The Afghan embassy in India took a significant step on Sunday as it officially stopped all of its operations, after the ambassador and several high-ranking diplomats, who sought asylum in Europe and the US, departed the country.
Over two years after the Taliban retook control of Kabul following the fall of the Western-backed government, most foreign nations, including India, still do not acknowledge Afghanistan's Taliban government as the de facto ruling authority, leaving many Afghan embassies and consulates hanging.
Additionally, at the time when the Taliban took over, diplomats appointed by the former government refused to cede control of embassy buildings and property.
"It is with profound sadness, regret, and disappointment that the Embassy of Afghanistan in New Delhi announces this decision to cease its operations," said an embassy statement posted on the social media platform X.
The statement continued to reveal that India will take control of the embassy in a caretaker capacity.
The unsigned statement claimed that maintaining operations had become "increasingly challenging" due to staff and resource reductions, including a "lack of timely and sufficient support from visa renewal for diplomats."
The decision to close followed rumours that the ambassador and other senior officials had just left India due to quarrels among those who remained in New Delhi, AFP reported.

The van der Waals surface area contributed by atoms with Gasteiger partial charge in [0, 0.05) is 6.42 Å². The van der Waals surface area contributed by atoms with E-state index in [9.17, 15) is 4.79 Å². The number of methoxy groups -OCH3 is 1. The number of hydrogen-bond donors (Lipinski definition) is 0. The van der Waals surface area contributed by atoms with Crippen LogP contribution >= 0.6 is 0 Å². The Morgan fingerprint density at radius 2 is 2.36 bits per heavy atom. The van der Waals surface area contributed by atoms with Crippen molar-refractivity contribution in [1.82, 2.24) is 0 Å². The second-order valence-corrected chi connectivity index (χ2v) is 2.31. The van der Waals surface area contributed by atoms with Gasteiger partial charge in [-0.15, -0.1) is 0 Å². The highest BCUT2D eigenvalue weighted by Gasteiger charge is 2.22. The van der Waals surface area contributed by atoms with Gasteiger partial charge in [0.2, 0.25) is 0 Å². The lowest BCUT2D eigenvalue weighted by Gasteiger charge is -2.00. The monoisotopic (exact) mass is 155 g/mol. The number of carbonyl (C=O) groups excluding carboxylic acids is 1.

The embassy asserted in its statement that it "categorically refutes any baseless claims regarding internal strife" among its employees and denied any diplomats were "using the crisis to seek asylum in a third country."
In August 2021, New Delhi evacuated its entire mission from Kabul due to Taliban attacks but returned a small team last year to reopen its embassy.
Howvever, most foreign nations withdrew diplomatic staff during this time and have not returned, but a few embassies, including Pakistan, China, and Russia, have ambassadors in Kabul.
Tens of thousands of Afghan nationals, including students, businessmen, and medical tourists, were left stranded after the Kabul power change.
While many did not prefer going back, including Afghan army cadet commanders who feared persecution, some went back and were encouraged by the Taliban leadership.
About a dozen Afghan embassies abroad, including those in Pakistan, China, Turkey, and Iran, are completely under the hands of the Taliban.
Meanwhile, others operate on a hybrid system, with the ambassador gone but embassy staff still carrying out routine consular work such as issuing visas and other documents, AFP reported.
In January last year, Italian police were called to Afghanistan's Rome embassy after scuffles broke out when a junior diplomat claimed he had been appointed by the Taliban's leaders to take over from an ambassador loyal to the former government.
Most senior Afghan foreign ministry officials are currently in Moscow attending a Russia-brokered conference on the country and were not available to comment on the closure of the embassy in New Delhi.
There was no immediate response from India.